I’ve noticed that the subject of performance testing is still a bit of unknown area for most Test Engineers. We tend to focus mainly on functional aspects of our testing, leaving performance, scaling and tuning to developers hands. Isn’t stability a substantial part of software quality? Especially in times of distributed computing, when we’re scaling applications independently and rely on integrations through HTTP protocol. Another aspect is an ability to scale our systems up. In order to be able to handle traffic growth, we have to be aware of the bandwidth limitations.

There’re few well known tools among engineers, such as JMeter, Gatling, Tsung, etc. Although these tools are relatively simple to use, what’s often confusing is analysing and taking conclusions from test results. During interviews for Test Engineer role I often meet candidates claiming to be experienced in field of performance testing, but they’re lacking the knowledge of any performance-related metric or elementary concepts. Since the main purpose of load and performance testing is not the toolset itself, but the knowledge you’re getting from it – the aim of this article is to gather core aspects of this area.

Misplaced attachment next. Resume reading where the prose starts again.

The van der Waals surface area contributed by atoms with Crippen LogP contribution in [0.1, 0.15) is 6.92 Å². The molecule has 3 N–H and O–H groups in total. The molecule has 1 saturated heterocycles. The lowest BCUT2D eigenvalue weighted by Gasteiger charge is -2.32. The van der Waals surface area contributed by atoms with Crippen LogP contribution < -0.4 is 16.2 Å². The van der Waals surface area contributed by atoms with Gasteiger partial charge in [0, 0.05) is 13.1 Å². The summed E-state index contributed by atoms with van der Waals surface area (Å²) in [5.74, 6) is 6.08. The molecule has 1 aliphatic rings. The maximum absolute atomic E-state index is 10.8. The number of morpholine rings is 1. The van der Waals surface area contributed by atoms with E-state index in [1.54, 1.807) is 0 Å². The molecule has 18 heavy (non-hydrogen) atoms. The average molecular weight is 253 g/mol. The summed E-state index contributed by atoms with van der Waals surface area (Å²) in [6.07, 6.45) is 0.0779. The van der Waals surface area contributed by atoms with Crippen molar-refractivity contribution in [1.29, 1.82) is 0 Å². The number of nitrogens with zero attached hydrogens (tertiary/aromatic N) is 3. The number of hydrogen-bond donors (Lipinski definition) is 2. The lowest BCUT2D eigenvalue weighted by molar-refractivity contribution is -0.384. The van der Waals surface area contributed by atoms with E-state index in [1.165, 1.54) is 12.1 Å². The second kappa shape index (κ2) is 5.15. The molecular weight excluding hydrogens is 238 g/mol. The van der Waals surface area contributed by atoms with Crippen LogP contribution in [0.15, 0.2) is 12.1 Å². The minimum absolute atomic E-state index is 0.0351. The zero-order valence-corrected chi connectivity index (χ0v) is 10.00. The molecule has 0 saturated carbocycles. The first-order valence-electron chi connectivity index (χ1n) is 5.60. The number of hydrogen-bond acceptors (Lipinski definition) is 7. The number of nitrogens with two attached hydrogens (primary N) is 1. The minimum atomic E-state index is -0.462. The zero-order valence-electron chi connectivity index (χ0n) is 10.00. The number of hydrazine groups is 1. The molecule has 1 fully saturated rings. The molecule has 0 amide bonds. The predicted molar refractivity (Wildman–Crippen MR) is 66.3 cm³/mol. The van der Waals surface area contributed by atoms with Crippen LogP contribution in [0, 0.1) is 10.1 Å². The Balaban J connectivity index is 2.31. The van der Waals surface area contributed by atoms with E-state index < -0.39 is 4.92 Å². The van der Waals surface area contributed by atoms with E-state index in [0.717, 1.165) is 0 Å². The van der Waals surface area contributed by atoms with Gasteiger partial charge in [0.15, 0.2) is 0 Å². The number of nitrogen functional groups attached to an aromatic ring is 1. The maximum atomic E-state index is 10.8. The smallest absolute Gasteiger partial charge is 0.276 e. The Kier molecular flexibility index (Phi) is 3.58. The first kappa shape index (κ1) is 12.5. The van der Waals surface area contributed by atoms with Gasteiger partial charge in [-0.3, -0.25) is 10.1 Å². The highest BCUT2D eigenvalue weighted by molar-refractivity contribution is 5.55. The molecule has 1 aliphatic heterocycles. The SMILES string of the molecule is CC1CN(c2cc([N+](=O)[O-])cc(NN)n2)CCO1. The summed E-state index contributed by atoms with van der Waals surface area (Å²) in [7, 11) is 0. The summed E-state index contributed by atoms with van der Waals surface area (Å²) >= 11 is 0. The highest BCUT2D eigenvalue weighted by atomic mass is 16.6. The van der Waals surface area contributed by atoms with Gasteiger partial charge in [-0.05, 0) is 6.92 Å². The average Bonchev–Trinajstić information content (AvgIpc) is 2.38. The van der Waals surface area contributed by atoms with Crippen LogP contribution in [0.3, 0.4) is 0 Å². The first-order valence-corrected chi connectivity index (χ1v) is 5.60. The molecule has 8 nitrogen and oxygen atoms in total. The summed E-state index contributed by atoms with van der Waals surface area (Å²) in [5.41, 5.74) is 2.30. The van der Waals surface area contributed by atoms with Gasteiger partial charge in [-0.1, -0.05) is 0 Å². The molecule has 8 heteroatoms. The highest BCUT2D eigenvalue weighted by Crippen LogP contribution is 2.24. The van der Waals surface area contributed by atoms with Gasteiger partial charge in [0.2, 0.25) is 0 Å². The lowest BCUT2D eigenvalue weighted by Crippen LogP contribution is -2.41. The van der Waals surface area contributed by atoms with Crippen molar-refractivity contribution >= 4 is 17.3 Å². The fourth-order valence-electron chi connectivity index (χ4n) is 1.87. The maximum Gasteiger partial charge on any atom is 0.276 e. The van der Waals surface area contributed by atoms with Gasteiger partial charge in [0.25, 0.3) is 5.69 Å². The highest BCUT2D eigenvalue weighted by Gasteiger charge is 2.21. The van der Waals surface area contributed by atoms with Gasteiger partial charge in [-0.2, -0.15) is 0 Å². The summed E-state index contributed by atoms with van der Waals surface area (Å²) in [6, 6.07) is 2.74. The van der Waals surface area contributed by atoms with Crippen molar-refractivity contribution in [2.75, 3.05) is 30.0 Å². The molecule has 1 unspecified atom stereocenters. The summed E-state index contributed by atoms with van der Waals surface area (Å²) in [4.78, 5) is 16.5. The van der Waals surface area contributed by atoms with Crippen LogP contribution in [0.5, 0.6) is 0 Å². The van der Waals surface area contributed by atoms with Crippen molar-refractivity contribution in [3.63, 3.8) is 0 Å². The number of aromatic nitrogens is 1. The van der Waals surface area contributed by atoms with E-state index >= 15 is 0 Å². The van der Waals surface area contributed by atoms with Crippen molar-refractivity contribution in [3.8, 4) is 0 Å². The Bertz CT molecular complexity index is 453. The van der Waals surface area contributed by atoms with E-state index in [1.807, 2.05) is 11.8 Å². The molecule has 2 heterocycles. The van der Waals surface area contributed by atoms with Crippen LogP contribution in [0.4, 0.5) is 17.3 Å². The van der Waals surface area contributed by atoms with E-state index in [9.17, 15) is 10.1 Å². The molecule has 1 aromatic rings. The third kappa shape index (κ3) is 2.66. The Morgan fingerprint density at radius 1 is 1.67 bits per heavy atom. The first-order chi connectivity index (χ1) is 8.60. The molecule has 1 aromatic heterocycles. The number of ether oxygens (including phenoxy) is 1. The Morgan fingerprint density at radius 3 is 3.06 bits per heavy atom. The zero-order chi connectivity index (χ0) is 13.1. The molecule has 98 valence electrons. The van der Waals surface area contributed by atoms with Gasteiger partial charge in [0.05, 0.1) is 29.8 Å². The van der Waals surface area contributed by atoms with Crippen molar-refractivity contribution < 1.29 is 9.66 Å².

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Recruiting Software Engineers: company perspective

Recruiting is never an easy process. It doesn’t matter on which side of the table we’re sitting – whether we’re applying for a job or interviewing candidates, there’s always some tension or misunderstanding, hence good recruitment is considered almost as an art. Since Software Development is an employee market, recruiting engineers is even harder. I’ve already wrote about hiring software testers, where I focused on bigger picture – from publishing job description, onboarding process, to creating skills’ development environment.